Monday, September 23, 2013

Re-Blooming Your Poinsettia-It's Almost Christmas!

Start Poinsettia Around the End of September...

Re-Blooming Your Poinsettia - When the holidays are over and your Poinsettia starts to decline, it is best to add it to the compost pile. If you can't bring yourself to toss it or you just enjoy a challenge, you might want to try re-blooming Euphorbia for the next holiday season. Cut stems back to just above a leaf node, about 3 to 4 inches high. Place the plant out of the sun and allow potting soil to dry between watering. When new growth starts to appear, you can begin monthly feeding. As a note, never feed or fertilize a potted plant when the soil is dry, always water first, then feed. Beginning around the end of September you will need to carefully control the light your Poinsettia receives. The plant will need to be kept in total darkness for 14 hours every night, continuing daily (or nightly) for 8 weeks. You can cover with black plastic and place in a dark area, returning it to its normal location during the day. After the 8 weeks of controlled lighting, return your Poinsettia to its place in bright, indirect light and continue normal care.
For more information on Poinsettia or houseplants in general visit Plant And Flower
Thanks and have a great holiday season!

Tuesday, September 10, 2013

My Indoor Plant Has Yellow Leaves... What is the Problem?

Question: My indoor plant has yellow leaves, what is the problem?


People have often asked me that question as I was working through an account taking care of the interior plants in their office. Sounds like a simple question, right? It's not and there is not a simple fact, there are many things that can cause yellow leaves on your indoor tropical plants. I will give the short list here on what I have found to be the most common cause of yellow leaves on interior plants and I have seen lots of yellow leaves in the twenty plus years I have been on the job, taking care of interior and exterior plants.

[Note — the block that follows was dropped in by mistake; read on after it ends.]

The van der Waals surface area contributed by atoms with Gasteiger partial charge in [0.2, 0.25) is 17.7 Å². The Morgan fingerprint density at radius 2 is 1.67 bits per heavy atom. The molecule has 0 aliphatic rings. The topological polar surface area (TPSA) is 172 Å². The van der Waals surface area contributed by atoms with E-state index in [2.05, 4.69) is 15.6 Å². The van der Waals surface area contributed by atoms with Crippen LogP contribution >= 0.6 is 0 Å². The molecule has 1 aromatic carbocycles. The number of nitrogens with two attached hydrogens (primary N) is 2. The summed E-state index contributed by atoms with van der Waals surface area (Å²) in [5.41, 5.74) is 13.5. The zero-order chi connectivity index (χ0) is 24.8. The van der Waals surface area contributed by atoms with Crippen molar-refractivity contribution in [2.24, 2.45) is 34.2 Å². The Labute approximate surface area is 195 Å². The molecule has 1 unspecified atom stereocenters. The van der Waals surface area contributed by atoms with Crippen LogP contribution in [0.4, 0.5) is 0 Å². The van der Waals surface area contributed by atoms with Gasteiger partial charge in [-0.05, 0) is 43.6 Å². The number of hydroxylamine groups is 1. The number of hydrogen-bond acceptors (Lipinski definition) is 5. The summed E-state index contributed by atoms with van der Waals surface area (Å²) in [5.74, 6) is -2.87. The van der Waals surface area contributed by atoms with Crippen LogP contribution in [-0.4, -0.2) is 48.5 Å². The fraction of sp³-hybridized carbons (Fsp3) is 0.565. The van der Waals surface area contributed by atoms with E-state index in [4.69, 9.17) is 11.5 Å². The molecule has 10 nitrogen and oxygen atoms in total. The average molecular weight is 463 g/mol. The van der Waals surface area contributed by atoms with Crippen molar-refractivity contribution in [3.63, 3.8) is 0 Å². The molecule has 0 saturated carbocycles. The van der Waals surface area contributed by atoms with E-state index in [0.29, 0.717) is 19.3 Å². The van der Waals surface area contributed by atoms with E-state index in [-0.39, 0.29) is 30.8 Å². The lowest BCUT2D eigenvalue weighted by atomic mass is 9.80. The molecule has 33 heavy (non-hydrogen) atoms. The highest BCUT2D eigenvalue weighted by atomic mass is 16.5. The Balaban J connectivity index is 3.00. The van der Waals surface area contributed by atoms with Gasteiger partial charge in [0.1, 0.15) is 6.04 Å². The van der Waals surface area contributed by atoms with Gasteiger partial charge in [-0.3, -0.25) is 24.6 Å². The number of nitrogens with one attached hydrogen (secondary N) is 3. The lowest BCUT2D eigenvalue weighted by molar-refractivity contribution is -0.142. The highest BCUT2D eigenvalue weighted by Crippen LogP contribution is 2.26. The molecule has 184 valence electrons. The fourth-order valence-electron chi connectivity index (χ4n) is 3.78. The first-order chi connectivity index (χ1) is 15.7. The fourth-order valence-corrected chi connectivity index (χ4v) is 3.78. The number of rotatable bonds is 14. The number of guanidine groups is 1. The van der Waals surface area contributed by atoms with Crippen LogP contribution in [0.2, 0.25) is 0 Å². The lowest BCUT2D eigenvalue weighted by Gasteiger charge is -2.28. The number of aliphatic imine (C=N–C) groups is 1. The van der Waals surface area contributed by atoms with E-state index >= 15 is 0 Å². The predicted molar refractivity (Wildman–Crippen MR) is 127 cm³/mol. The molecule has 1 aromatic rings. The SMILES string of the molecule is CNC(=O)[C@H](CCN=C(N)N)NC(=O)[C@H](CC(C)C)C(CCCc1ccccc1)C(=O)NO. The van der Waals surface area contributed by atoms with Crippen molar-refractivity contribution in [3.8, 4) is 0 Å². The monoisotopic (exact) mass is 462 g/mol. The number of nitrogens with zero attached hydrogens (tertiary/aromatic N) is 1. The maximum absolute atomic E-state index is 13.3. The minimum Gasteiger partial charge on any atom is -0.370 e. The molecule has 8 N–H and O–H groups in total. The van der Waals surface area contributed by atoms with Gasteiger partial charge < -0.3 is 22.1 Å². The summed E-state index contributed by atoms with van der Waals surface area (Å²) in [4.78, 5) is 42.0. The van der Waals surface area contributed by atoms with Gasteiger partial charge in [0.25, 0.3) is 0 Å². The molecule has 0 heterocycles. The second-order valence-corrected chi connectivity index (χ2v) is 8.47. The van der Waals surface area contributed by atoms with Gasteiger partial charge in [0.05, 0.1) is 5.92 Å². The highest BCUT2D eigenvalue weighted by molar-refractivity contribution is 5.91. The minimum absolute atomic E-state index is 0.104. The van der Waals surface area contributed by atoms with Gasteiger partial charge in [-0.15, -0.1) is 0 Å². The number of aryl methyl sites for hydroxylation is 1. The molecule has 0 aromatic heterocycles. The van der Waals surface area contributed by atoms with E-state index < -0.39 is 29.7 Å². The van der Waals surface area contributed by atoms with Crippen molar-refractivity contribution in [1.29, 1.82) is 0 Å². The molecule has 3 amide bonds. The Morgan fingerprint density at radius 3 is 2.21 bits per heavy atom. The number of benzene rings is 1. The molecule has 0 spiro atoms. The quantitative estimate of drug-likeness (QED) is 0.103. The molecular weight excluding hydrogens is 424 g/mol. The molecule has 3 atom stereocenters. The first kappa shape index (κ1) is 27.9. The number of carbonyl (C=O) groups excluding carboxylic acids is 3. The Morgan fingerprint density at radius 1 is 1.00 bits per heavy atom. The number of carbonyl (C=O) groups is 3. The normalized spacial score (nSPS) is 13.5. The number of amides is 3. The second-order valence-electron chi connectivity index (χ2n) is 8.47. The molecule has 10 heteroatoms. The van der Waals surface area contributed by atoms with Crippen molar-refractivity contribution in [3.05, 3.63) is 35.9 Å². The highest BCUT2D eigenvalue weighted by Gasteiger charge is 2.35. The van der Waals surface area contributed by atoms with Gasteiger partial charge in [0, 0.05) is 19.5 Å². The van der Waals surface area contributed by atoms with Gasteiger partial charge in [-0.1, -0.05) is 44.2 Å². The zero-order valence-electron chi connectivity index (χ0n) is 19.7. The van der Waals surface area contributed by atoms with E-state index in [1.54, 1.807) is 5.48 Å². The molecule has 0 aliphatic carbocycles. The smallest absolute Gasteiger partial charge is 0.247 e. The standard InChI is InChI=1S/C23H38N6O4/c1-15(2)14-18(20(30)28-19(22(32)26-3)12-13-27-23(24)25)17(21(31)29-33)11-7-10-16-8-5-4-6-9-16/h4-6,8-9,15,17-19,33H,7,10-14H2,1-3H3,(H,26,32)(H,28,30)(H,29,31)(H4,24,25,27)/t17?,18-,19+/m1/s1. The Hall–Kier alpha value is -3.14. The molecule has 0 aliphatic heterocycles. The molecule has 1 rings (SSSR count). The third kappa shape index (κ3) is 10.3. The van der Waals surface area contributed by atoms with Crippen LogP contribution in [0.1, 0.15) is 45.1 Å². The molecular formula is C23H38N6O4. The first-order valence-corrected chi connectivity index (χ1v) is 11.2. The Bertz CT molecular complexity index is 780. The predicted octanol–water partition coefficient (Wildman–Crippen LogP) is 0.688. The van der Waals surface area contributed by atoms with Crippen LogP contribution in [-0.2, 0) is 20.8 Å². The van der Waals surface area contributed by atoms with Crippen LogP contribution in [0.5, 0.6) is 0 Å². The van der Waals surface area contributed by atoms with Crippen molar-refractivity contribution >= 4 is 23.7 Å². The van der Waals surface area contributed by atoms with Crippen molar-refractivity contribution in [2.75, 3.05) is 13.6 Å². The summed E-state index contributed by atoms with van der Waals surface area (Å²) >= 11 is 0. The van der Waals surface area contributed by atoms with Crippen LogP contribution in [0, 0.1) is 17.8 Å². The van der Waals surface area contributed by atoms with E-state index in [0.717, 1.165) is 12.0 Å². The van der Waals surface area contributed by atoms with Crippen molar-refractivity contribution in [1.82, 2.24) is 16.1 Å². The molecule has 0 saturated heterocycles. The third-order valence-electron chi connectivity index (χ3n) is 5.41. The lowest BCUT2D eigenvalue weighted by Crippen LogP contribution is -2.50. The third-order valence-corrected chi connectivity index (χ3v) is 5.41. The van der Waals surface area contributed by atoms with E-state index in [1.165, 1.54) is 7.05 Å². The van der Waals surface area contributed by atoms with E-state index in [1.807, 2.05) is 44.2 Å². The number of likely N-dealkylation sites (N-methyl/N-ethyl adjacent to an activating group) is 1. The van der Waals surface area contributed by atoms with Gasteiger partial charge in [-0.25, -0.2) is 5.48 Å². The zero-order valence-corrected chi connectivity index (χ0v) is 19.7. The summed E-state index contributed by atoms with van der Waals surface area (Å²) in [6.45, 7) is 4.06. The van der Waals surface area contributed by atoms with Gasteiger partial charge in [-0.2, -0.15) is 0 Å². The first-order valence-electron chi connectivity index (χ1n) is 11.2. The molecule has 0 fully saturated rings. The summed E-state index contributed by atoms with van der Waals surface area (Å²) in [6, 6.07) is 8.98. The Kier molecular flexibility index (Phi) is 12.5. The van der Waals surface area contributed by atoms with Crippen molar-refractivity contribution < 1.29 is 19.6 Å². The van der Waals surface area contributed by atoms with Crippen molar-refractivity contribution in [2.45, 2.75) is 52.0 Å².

First let me say that if you just find a yellow leaf or two every once in awhile, don't worry about it. These should be the oldest leaves and it is normal for a leaf to eventually find its way to plant heaven, just like everything else, plants and their leaves age!
Reason Number 1 - If you seldom take care of your plants, leaving them to their own devices until you find them laid out on the floor...Well shame on you! That will cause yellow leaves, lots of them. Unless your plant is a cactus it will need to be watered on some kind of a schedule that you two work out between yourselves...You need some advice, click here!
Next reason...let me tell you a story, don't worry, it's really short. One day, while caring for plants on a big account, a woman came up to me and said she needed advice on a plant problem she was having at home. She said that her plant was turning yellow and she couldn't understand why because she was watering it everyday! I kind of laugh at things like this because it almost seems silly but sometimes folks don't realize you don't need to and you can't water your indoor plants everyday... Unless you want to kill them! If you are one of those people that believes the cure for what ails any plant must be MORE WATER....You need some advice, click here!